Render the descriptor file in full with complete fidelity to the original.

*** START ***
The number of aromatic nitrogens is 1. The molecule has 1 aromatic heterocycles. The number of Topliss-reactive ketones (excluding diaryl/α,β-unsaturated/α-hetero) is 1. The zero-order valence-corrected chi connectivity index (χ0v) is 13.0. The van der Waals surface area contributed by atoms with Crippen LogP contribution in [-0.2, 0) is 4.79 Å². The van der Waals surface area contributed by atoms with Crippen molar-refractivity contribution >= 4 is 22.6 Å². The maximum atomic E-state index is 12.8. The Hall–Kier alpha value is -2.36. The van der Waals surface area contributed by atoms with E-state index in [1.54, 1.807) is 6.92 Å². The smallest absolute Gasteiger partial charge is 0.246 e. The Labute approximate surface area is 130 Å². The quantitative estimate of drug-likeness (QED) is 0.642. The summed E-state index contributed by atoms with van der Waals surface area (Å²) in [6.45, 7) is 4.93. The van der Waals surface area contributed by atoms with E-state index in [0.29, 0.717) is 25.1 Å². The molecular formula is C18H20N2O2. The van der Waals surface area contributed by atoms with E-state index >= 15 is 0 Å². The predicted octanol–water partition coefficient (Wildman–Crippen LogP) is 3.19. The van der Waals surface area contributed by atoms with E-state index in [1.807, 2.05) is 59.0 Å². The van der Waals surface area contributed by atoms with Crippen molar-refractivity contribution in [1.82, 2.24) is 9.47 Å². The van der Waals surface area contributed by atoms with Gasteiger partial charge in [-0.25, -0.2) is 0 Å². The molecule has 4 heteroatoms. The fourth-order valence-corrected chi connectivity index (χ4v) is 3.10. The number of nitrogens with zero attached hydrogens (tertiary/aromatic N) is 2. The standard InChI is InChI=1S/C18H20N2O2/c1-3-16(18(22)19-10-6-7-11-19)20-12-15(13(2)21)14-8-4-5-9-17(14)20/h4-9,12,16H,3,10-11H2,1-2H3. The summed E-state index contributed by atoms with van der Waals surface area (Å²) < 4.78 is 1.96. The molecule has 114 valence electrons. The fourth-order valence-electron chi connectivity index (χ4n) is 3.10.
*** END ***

The number of aromatic nitrogens is 1. The molecule has 1 aromatic heterocycles. The number of Topliss-reactive ketones (excluding diaryl/α,β-unsaturated/α-hetero) is 1. The zero-order valence-corrected chi connectivity index (χ0v) is 13.0. The van der Waals surface area contributed by atoms with Crippen LogP contribution in [-0.2, 0) is 4.79 Å². The van der Waals surface area contributed by atoms with Crippen molar-refractivity contribution >= 4 is 22.6 Å². The maximum atomic E-state index is 12.8. The Hall–Kier alpha value is -2.36. The van der Waals surface area contributed by atoms with E-state index in [1.54, 1.807) is 6.92 Å². The smallest absolute Gasteiger partial charge is 0.246 e. The Labute approximate surface area is 130 Å². The quantitative estimate of drug-likeness (QED) is 0.642. The summed E-state index contributed by atoms with van der Waals surface area (Å²) in [6.45, 7) is 4.93. The van der Waals surface area contributed by atoms with E-state index in [0.29, 0.717) is 25.1 Å². The molecular formula is C18H20N2O2. The van der Waals surface area contributed by atoms with E-state index >= 15 is 0 Å². The predicted octanol–water partition coefficient (Wildman–Crippen LogP) is 3.19. The van der Waals surface area contributed by atoms with E-state index in [1.807, 2.05) is 59.0 Å². The van der Waals surface area contributed by atoms with Crippen molar-refractivity contribution in [1.82, 2.24) is 9.47 Å². The van der Waals surface area contributed by atoms with Gasteiger partial charge in [-0.25, -0.2) is 0 Å². The molecule has 4 heteroatoms. The fourth-order valence-corrected chi connectivity index (χ4v) is 3.10. The number of nitrogens with zero attached hydrogens (tertiary/aromatic N) is 2. The standard InChI is InChI=1S/C18H20N2O2/c1-3-16(18(22)19-10-6-7-11-19)20-12-15(13(2)21)14-8-4-5-9-17(14)20/h4-9,12,16H,3,10-11H2,1-2H3. The summed E-state index contributed by atoms with van der Waals surface area (Å²) < 4.78 is 1.96. The molecule has 114 valence electrons. The fourth-order valence-electron chi connectivity index (χ4n) is 3.10.